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Sticky Price Models, Durable Goods, and Real Wage Rigidities

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  • M. Alper Çenesiz

    ()
    (cef.up, Faculdade de Economia, Universidade do Porto)

  • Luís Guimarães

    ()
    (cef.up, Faculdade de Economia, Universidade do Porto)

Abstract

The standard two-sector New Keynesian model with durable goods is at odds with conventional wisdom and VAR evidence: Following a monetary shock, it generates (i) either negative or no comovement across sectoral outputs, and (ii) aggregate neutrality of money when durable-goods' prices are flexible. We reconcile theory with evidence by incorporating real wage rigidities into the standard model: As long as durable-goods' prices are more flexible than nondurable-goods' prices, we obtain positive sectoral comovement and, thus, aggregate non-neutrality of money.

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Bibliographic Info

Paper provided by Universidade do Porto, Faculdade de Economia do Porto in its series CEF.UP Working Papers with number 1305.

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Length: 15 pages
Date of creation: Apr 2013
Date of revision:
Handle: RePEc:por:cetedp:1305

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Keywords: Durable goods; Real Wage Rigidities; Comovement; Money.;

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  1. Monacelli, Tommaso, 2009. "New Keynesian models, durable goods, and collateral constraints," Journal of Monetary Economics, Elsevier, vol. 56(2), pages 242-254, March.
  2. BOUAKEZ, Hafedh & CARDIA, Emanuela & RUGE-MURCIA, Francisco J., 2008. "Durable Goods, Inter-Sectoral Linkages and Monetary Policy," Cahiers de recherche 15-2008, Centre interuniversitaire de recherche en économie quantitative, CIREQ.
  3. Olivier Blanchard & Jordi Galí, 2005. "Real wage rigidities and the new Keynesian model," Economics Working Papers 912, Department of Economics and Business, Universitat Pompeu Fabra, revised Oct 2005.
  4. Erceg, Christopher & Levin, Andrew, 2006. "Optimal monetary policy with durable consumption goods," Journal of Monetary Economics, Elsevier, vol. 53(7), pages 1341-1359, October.
  5. Amato, Jeffery D. & Laubach, Thomas, 2003. "Estimation and control of an optimization-based model with sticky prices and wages," Journal of Economic Dynamics and Control, Elsevier, vol. 27(7), pages 1181-1215, May.
  6. Lawrence J. Christiano & Martin Eichenbaum & Charles Evans, 2001. "Nominal rigidities and the dynamic effects of a shock to monetary policy," Working Paper 0107, Federal Reserve Bank of Cleveland.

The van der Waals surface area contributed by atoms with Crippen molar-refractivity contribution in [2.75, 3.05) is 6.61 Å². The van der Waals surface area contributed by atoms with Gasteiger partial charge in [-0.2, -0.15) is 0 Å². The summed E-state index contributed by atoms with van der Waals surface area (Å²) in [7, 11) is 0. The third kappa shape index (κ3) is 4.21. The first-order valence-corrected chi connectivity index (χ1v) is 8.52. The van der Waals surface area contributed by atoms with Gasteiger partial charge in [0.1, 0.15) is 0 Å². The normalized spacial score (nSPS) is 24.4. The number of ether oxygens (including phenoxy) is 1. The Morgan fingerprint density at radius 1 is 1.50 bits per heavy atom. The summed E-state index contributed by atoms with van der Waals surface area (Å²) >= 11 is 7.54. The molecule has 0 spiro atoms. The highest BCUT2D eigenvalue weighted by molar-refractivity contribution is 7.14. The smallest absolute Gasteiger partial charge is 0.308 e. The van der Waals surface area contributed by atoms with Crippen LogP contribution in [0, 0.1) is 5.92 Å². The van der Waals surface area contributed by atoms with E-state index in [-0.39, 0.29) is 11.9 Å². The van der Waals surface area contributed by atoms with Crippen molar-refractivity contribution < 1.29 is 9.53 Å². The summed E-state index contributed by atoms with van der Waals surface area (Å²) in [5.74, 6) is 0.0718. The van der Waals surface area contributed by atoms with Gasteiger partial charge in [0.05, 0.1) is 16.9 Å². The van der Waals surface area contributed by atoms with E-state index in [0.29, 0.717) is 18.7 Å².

7. Duval, Romain & Vogel, Lukas, 2007. "How do nominal and real rigidities interact? A tale of the second best," MPRA Paper 7282, University Library of Munich, Germany.
  8. Robert Barsky & Christopher L. House & Miles Kimball, 2003. "Do Flexible Durable Goods Prices Undermine Sticky Price Models?," NBER Working Papers 9832, National Bureau of Economic Research, Inc.
  9. Mark Bils & Peter J. Klenow, 2004. "Some Evidence on the Importance of Sticky Prices," Journal of Political Economy, University of Chicago Press, vol. 112(5), pages 947-985, October.
  10. Robert E. Hall, 2005. "Employment Fluctuations with Equilibrium Wage Stickiness," American Economic Review, American Economic Association, vol. 95(1), pages 50-65, March.
  11. Robert Barsky & Christopher L. House & Miles Kimball, 2005. "Sticky Price Models and Durable Goods," Macroeconomics 0501031, EconWPA.
  12. Nao Sudo, 2012. "Sectoral Comovement, Monetary Policy Shocks, and Input–Output Structure," Journal of Money, Credit and Banking, Blackwell Publishing, vol. 44(6), pages 1225-1244, 09.
  13. Shimer, Robert, 2012. "Wage rigidities and jobless recoveries," Journal of Monetary Economics, Elsevier, vol. 59(S), pages S65-S77.
  14. Laurence Ball & David Romer, 1990. "Real Rigidities and the Non-Neutrality of Money," NBER Working Papers 2476, National Bureau of Economic Research, Inc.
  15. Carlstrom, Charles T. & Fuerst, Timothy S., 2010. "Nominal Rigidities, Residential Investment, And Adjustment Costs," Macroeconomic Dynamics, Cambridge University Press, vol. 14(01), pages 136-148, February.
  16. Calvo, Guillermo A., 1983. "Staggered prices in a utility-maximizing framework," Journal of Monetary Economics, Elsevier, vol. 12(3), pages 383-398, September.
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